Cap badge[edit]

The flag and cap badge feature Mercury (Latin: Mercurius), the winged messenger of the gods, who is referred to by members of the corps as "Jimmy". The origins of this nickname are unclear. According to one explanation, the badge is referred to as "Jimmy" because the image of Mercury was based on the late mediaeval bronze statue by the Italian sculptor Giambologna, and shortening over time reduced the name Giambologna to "Jimmy". The most widely accepted theory of where the name Jimmy comes from is a Royal Signals boxer, called Jimmy Emblem, who was the British Army Champion in 1924 and represented the Royal Corps of Signals from 1921 to 1924.

It is one of the eight chalk hill figure military badges carved at Fovant, Wiltshire. It is the latest one to be made, as it was placed in 1970 following the Corp's 50th anniversary.

Lanyard[edit]

On Nos 2, 4 and 14 Dress, the Corps wears a dark blue lanyard on the right side signifying its early links with the Royal Engineers. The Airborne Signals Unit wears a drab green lanyard made from parachute cord. This dates back to the Second World War, when, following a parachute drop into France, the unit's Commanding Officer ordered all Signal personnel to cut a length of para-cord from their chutes in the event they may need it later in the fighting.

Motto[edit]

The Corps motto is "certa cito", often translated from Latin as Swift and Sure . It is easily seen on any of the Corps Badges.

Appointments[edit]

The Colonel in Chief is currently the Princess Royal.

Equipment[edit]

The Corps deploys and operates a broad range of specialist military and commercial off-the-shelf (COTS) communications systems.[14] The main categories are as follows:

  • Satellite ground terminals
  • Terrestrial trunk radio systems
  • Combat net radio systems
  • Computer networks
  • Specialist military applications (computer programs)

Royal Corps of Signals units[edit]

Brigades[edit]

There are now two signal brigades:

  • 1st Signal Brigade: The Brigade Headquarters is co-located with HQ ARRC at Gloucester and the ARRC Support Battalion. The Brigade is made up of four specialist units, each trained to carry out a unique and challenging role in support of the overall brigade mission and is prepared to deploy at short notice anywhere in the world. The Brigade consists of ARRC Sp Bn, 16 Sig Regt, 22 Sig Regt, 30 Sig Regt, 32 Sig Regt, 39 Sig Regt and 299 (SC) Sig Sqn.[15]
  • 11th Signal Brigade: The Brigade Headquarters is located in MoD Donnington, near Telford. The Brigade is divided into one Signal Group: 7 Signal Group comprises 1 Sig Regt, 2 Sig Regt, 3 (UK) Div Sig Regt, 21 Sig Regt, 15 Sig Regt (IS), 37 Sig Regt, 38 Sig Regt, 71 Y Sig Regt. 2 Signal Group comprises 10 .[16] 2 Signal Group however disbanded on 31 July 2018 as part of Army 2020 Refine.[17]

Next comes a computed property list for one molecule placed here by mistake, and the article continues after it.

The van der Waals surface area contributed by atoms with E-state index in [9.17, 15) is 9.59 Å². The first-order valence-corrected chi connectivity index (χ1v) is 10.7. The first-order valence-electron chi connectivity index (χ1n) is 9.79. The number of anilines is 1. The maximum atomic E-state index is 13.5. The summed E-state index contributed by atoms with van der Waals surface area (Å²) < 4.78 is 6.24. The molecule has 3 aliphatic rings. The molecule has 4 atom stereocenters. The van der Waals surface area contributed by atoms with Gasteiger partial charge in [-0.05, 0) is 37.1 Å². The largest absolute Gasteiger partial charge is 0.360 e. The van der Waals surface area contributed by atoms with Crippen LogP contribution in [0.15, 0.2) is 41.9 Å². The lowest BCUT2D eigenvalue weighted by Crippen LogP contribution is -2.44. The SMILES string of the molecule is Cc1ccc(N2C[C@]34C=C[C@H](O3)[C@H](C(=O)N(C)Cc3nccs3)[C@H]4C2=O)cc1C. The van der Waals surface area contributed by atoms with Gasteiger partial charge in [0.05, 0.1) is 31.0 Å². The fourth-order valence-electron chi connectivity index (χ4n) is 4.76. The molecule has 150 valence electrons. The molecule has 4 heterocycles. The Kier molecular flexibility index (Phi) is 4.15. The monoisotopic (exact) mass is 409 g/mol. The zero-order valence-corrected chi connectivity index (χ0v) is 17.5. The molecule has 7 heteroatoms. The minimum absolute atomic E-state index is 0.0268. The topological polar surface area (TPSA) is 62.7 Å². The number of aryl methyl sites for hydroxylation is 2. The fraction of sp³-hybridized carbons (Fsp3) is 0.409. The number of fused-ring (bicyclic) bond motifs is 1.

The structure of the Royal Signals has changed under Army 2020.[18] The listing below shows the present location of units and their future location:[19][20][21]

Regular Army[edit]

Army Reserve[edit]

Corps changes under Army 2020 Refine[edit]

The future structure of the Royal Signals will change under Army 2020 Refine.[29][30] A presentation by the Masters of Signals indicates that 16 Signal Regiment will shift from 11 Signal Brigade to 1 Signal Brigade and focus on supporting communications for logistic headquarters. Similarly, 32 and 39 Signal Regiments will shift to 1 Signal Brigade. 15 Signal Regiment will no longer be focused on Information Systems but will support 12th Armoured Infantry Brigade while 21 and 2 Signal Regiments will support the 1st and 2nd Strike Brigades respectively. Furthermore, a new regiment, 13th Signal Regiment, will form up under 1st Intelligence, Surveillance and Reconnaissance Brigade and work with 14th Signal Regiment on Cyber and Electromagnetic Activity.[31]

Cadet Forces[edit]

The Royal Corps of Signals is the sponsoring Corps for several Army Cadet Force and Combined Cadet Force units, such as in Blandford Forum, home to the Royal School of Signals.[32]

Order of precedence[edit]

Preceded by
Corps of Royal Engineers
Order of Precedence Succeeded by
Foot Guards

See also[edit]

References[edit]

  1. ^ Career paths
  2. ^ a b The Royal Signals Museum: Telegraph TP & Boer War
  3. ^ a b The Royal Signals Museum: Corps History
  4. ^ "Royal Corps of Signals". National Army Museum. Retrieved 27 September 2016.
  5. ^ War Office, His Majesty's Army, 1938
  6. ^ "Pegasus Bridge hero honoured in exhibition". Dorset Echo. 23 July 2004. Retrieved 15 October 2019.
  7. ^ "No. 52589". The London Gazette (Supplement). 29 June 1991. p. 45.
  8. ^ "Blandford Garrison". Army Garrisons. Retrieved 15 October 2019.
  9. ^ THE SIGNAL OFFICER IN CHIEF'S MESSAGE ON CHANGE FOR THE CORPS, dated 19 Sep 11
  10. ^ "Chilcot report: Who were the 179 British soldiers who died during the Iraq War?". The Independent. 5 July 2016. Retrieved 15 October 2019.
  11. ^ "UK ends its war in Afghanistan: These are the 453 British men and women who died fighting the Taliban". The Independent. 27 October 2014. Retrieved 15 October 2019.
  12. ^ Royal Signals Careers - Soldier Trades Archived 29 February 2008 at the Wayback Machine
  13. ^ "About us". Royal Signals Museum. Retrieved 8 June 2018.
  14. ^ Royal Signals Equipment Archived 13 September 2008 at the Wayback Machine
  15. ^ "1st United Kingdom Signal Brigade - British Army Website". Army.mod.uk. Retrieved 9 February 2016.
  16. ^ "HQ 11 Sig Bde - British Army Website". Army.mod.uk. Archived from the original on 28 August 2015. Retrieved 10 February 2015.
  17. ^ "The Wire Autumn 2018" (PDF). royalsignals.org. August 2018. Retrieved 30 November 2018.
  18. ^ "Royal Signals Journal" (PDF). Archived from the original (PDF) on 19 April 2014. Retrieved 22 November 2014.
  19. ^ "Army 2020 listing" (PDF).
  20. ^ "Royal Signals Changes" (PDF).
  21. ^ "The Wire".
  22. ^ "81st Signal Squadron (Volunteers)". The National Archives. 2011. Retrieved 11 February 2019.
  23. ^ "21 Sig Regt - British Army Website". Army.mod.uk. Retrieved 27 September 2016.
  24. ^ "21 Sig Regt - British Army Website". Army.mod.uk. Retrieved 27 September 2016.
  25. ^ "The Wire" (PDF). October 2013. Archived from the original (PDF) on 3 July 2016.
  26. ^ "The Wire" (PDF). August 2014. Archived from the original (PDF) on 3 March 2016.
  27. ^ "299 Sig Sqn (SC)". British Army. Archived from the original on 13 December 2017.
  28. ^ at 2:18pm, 21st June 2019. "Falkland Islands: Signals Unit Gets Its Own Crest For Protecting The Islands". Forces Network. Retrieved 28 October 2019.
  29. ^ "Army 2020, p. 56-57" (PDF). Archived from the original (PDF) on 3 September 2013.
  30. ^ "Royal Signals Journal, p. 42-45" (PDF). Archived from the original (PDF) on 19 April 2014.
  31. ^ "Royal Signals The Caduceus Programme A Corps for the 21st Century" (PDF). Royal Signals. October 2018. Retrieved 29 November 2018.
  32. ^ "Homepage of ACF/CCF Signals Training". Retrieved 28 October 2008.

Further reading[edit]

External links[edit]